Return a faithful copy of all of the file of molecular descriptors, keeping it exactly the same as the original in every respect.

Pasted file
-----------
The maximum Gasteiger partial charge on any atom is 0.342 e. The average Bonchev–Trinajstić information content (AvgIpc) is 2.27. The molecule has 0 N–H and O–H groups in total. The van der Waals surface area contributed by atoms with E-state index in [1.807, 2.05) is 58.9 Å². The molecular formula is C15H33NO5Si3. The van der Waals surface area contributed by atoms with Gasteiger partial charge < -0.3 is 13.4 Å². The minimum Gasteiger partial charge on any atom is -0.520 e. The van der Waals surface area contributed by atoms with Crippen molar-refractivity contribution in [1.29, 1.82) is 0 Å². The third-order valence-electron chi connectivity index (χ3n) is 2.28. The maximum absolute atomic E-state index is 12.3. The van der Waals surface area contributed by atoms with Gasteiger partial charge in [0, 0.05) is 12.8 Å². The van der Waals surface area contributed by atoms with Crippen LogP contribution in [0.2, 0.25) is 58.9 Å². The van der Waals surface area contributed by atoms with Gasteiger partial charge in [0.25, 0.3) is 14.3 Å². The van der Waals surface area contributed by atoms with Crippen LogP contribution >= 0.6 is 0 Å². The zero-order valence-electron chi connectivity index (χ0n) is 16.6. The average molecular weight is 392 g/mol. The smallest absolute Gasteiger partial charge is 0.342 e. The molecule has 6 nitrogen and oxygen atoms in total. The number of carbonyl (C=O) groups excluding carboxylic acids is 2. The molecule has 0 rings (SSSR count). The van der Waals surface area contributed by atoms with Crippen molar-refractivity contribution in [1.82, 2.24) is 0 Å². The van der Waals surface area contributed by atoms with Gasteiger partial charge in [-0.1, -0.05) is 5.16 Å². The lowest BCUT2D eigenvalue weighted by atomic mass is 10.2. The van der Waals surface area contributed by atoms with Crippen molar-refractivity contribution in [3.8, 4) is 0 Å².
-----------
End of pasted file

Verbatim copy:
The maximum Gasteiger partial charge on any atom is 0.342 e. The average Bonchev–Trinajstić information content (AvgIpc) is 2.27. The molecule has 0 N–H and O–H groups in total. The van der Waals surface area contributed by atoms with E-state index in [1.807, 2.05) is 58.9 Å². The molecular formula is C15H33NO5Si3. The van der Waals surface area contributed by atoms with Gasteiger partial charge < -0.3 is 13.4 Å². The minimum Gasteiger partial charge on any atom is -0.520 e. The van der Waals surface area contributed by atoms with Crippen molar-refractivity contribution in [1.29, 1.82) is 0 Å². The third-order valence-electron chi connectivity index (χ3n) is 2.28. The maximum absolute atomic E-state index is 12.3. The van der Waals surface area contributed by atoms with Gasteiger partial charge in [0, 0.05) is 12.8 Å². The van der Waals surface area contributed by atoms with Crippen LogP contribution in [0.2, 0.25) is 58.9 Å². The van der Waals surface area contributed by atoms with Gasteiger partial charge in [0.25, 0.3) is 14.3 Å². The van der Waals surface area contributed by atoms with Crippen LogP contribution >= 0.6 is 0 Å². The zero-order valence-electron chi connectivity index (χ0n) is 16.6. The average molecular weight is 392 g/mol. The smallest absolute Gasteiger partial charge is 0.342 e. The molecule has 6 nitrogen and oxygen atoms in total. The number of carbonyl (C=O) groups excluding carboxylic acids is 2. The molecule has 0 rings (SSSR count). The van der Waals surface area contributed by atoms with Crippen molar-refractivity contribution in [1.82, 2.24) is 0 Å². The van der Waals surface area contributed by atoms with Gasteiger partial charge in [-0.1, -0.05) is 5.16 Å². The lowest BCUT2D eigenvalue weighted by atomic mass is 10.2. The van der Waals surface area contributed by atoms with Crippen molar-refractivity contribution in [3.8, 4) is 0 Å².